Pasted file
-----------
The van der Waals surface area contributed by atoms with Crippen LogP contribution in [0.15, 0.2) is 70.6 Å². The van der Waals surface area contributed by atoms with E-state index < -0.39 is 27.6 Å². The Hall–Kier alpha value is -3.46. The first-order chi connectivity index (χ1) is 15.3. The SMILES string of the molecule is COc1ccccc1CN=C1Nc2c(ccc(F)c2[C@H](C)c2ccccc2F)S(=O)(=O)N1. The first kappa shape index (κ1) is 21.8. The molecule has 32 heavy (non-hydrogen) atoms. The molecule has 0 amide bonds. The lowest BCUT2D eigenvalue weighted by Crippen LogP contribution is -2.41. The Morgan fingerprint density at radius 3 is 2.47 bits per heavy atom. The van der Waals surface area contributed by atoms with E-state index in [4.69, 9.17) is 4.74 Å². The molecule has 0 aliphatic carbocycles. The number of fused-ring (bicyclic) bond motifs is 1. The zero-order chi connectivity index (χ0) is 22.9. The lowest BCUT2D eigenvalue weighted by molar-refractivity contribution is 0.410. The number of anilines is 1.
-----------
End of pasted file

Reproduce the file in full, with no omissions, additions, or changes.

The van der Waals surface area contributed by atoms with Crippen LogP contribution in [0.15, 0.2) is 70.6 Å². The van der Waals surface area contributed by atoms with E-state index < -0.39 is 27.6 Å². The Hall–Kier alpha value is -3.46. The first-order chi connectivity index (χ1) is 15.3. The SMILES string of the molecule is COc1ccccc1CN=C1Nc2c(ccc(F)c2[C@H](C)c2ccccc2F)S(=O)(=O)N1. The first kappa shape index (κ1) is 21.8. The molecule has 32 heavy (non-hydrogen) atoms. The molecule has 0 amide bonds. The lowest BCUT2D eigenvalue weighted by Crippen LogP contribution is -2.41. The Morgan fingerprint density at radius 3 is 2.47 bits per heavy atom. The van der Waals surface area contributed by atoms with E-state index in [4.69, 9.17) is 4.74 Å². The molecule has 0 aliphatic carbocycles. The number of fused-ring (bicyclic) bond motifs is 1. The zero-order chi connectivity index (χ0) is 22.9. The lowest BCUT2D eigenvalue weighted by molar-refractivity contribution is 0.410. The number of anilines is 1.